transparent_background__small_Here is the grave reality. When companies, banks, and organizations hide behind policy in lieu of creating protective policy for victims of domestic abuse and violence, are they really acting in their best interest? If victims can’t get out from under the crushing damage visited on them by an abuser, who can they turn to to survive? State assistance. By helping victims financially rehabilitate we add to the pool of viable and producing citizens. By stubbornly hiding behind disinterest, we only add to an economic crisis, as well as the social stigma of the “lazy beggar”.

Live your life, don’t just survive it.

http://www.channel3000.com/money/stuck-in-cycle-of-debt-domestic-violence-victims-battle-banks/29466648

http://www.cnsnews.com/commentary/terence-p-jeffrey/354-percent-109631000-welfare

Revelations: Time to Shine

imagesTo All Of Our Followers,

2bSisters would like to thank all of our followers and interested parties for being a part of our evolution. So far, it has been an exciting and inspiring journey. We are thrilled to help shine a light on a subject that has had an obscure understanding at best. For as many cases and encounters that exist, both reported and unreported, it is stunning at how little we understand about Domestic Abuse and Violence as a society. We have yet to emphasize how profoundly it effects our social and economic fabric. We will continue refining our site for easier access to information, adding new voices to the cause, and inspiring empowered thinking.

2bSisters  promises to acknowledge the aching realities of Domestic Violence and Abuse. Victims can often times feel invisible and invalidated. We promise to give voice to their plight in an effort to help bridge the communication gap. This is important if we are going to be able to support each other in the healing process. I say “we” because we are in this together, victims and advocates alike. We are in this together as a society. We can help facilitate the journey back to a sense of well being and reunite friends and families. Together we can create healthier communities.

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We do this by sharing our stories. We do this by connecting with each other proving to victims, survivors, friends, and families they are not alone.  2bSisters passionately strives to connect the problem to the solutions.  Our task is to bring effective resources to our site; knowledgeable therapists, experts in the field, advocates, and activists who want to effect change. This is the path we are taking to contribute to a better future.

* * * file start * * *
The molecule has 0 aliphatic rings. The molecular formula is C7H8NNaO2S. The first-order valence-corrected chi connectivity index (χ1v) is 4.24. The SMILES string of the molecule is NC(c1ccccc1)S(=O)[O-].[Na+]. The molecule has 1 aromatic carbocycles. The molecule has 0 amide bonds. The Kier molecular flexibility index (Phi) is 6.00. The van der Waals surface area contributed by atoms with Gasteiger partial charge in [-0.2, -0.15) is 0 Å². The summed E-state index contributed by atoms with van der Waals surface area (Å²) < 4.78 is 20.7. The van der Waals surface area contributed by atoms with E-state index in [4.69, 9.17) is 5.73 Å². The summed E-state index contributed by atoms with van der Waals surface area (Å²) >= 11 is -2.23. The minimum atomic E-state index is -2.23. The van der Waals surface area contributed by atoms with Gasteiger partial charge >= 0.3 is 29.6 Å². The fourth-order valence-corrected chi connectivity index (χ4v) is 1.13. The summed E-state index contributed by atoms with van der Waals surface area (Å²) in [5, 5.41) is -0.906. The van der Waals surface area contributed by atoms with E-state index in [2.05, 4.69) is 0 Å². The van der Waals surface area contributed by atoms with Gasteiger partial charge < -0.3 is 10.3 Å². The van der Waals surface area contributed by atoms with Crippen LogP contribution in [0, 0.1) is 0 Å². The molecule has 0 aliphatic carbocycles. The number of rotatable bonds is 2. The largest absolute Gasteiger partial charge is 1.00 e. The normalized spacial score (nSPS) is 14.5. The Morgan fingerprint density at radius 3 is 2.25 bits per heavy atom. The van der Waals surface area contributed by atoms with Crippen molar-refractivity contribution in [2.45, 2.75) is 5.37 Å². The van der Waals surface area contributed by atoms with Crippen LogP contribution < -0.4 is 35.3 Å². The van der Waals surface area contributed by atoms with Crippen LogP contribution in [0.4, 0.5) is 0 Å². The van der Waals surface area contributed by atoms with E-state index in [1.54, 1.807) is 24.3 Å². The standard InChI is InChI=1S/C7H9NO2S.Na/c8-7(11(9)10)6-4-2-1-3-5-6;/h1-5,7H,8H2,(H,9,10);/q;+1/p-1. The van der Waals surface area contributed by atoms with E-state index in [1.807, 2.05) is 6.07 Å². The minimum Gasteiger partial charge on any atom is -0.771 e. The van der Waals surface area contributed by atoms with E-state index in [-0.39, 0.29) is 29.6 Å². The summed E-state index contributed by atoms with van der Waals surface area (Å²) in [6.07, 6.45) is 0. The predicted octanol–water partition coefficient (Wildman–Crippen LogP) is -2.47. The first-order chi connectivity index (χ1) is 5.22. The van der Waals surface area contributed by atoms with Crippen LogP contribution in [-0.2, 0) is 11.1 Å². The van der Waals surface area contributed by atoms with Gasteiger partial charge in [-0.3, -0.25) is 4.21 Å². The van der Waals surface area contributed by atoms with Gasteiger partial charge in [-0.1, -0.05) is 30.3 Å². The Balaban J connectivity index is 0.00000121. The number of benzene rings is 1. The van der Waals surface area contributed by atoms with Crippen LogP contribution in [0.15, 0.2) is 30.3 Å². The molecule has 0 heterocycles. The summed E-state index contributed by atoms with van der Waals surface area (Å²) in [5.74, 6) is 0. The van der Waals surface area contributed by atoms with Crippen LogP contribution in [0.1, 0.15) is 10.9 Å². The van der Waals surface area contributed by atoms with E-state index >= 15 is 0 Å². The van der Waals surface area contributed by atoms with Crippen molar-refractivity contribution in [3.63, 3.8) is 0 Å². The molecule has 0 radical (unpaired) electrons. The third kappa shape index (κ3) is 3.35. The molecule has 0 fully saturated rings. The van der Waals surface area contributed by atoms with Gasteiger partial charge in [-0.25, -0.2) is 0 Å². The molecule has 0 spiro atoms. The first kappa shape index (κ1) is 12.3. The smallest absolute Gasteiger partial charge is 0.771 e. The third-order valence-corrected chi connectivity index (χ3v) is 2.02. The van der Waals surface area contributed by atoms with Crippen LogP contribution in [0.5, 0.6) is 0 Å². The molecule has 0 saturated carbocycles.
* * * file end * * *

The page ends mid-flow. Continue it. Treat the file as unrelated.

Again, thank you for your support as we work each day at meeting that promise. We thank you for lending your voice to our volume. We look forward to adding more voices until the decibel can neither be ignored nor drowned out.  This is a significant human rights issue that has earned our full attention.

Spread the word!

All of our love,

2bSisters

Anna’s Story – October 2008…..

October 2008……..
My husbands mother, was in the processing of divorcing his alcoholic stepfather that she had been with since my husband was a toddler (at that time we were 28 years old), and was experiencing some serious health challenges. When my husband explained to me the situation without any hesitation agreed that I would go to New Mexico, pack up his mom’s house, he would come up on a weekend, we would load up the Uhaul, and mover her to Arizona to live with us.

Now I’m not saying that my family had not jaded us in the past to people living at our house because we certainly felt on more than one occasion that we definitely had received the shorter end of the stick. His mom however, was no trouble at all at the house. She was very helpful and contributed to the household. It was nice having her. She and I went to Denver for a week to visit my husbands sisters and see their children. I was incredibly sick the entire trip. Chronic fatigue, dizziness, nausea, headaches, and foggy brain function. I was very emotional and wanted to go home early but stayed. To top it off, our son was teething and had a cold.

After returning to Az, his mom suggested that perhaps I needed to back on antidepressants since my hormones hadn’t rebalanced yet. I made an appointment to see my MD but ended up having such a bad day a few days before Thanksgiving that I took the next available. Also during that time, my husband’s stepfather came to our house at his lowest point promising to go to rehab who also wanted to stay with us. My husband did not want to allow this. He and I talked about it. Then we talked about it as a household with his mother. His mother and I persuaded him to at least give it a try. Far be it from me to deny someone the opportunity to genuinely improve their life. Things seemed to be going OK after I got adjusted to my meds. The medication seemed to help a lot with my symptoms and I was able to function again. Additionally my MD had tested me for hypoglycemia. So now I had to make sure I was eating and watch what and when I ate.

Now into the holiday season, his parents had been working on their relationship diligently. They had gone to counseling and his dad completed his intense outpatient rehab successfully. I have known my husband and his family since I was in junior high school and his dad had never looked better. I was very happy for his parents. They moved out and got their own place. We were still struggling financially. So enters my first attempt to pull a rabbit out of a hat…………….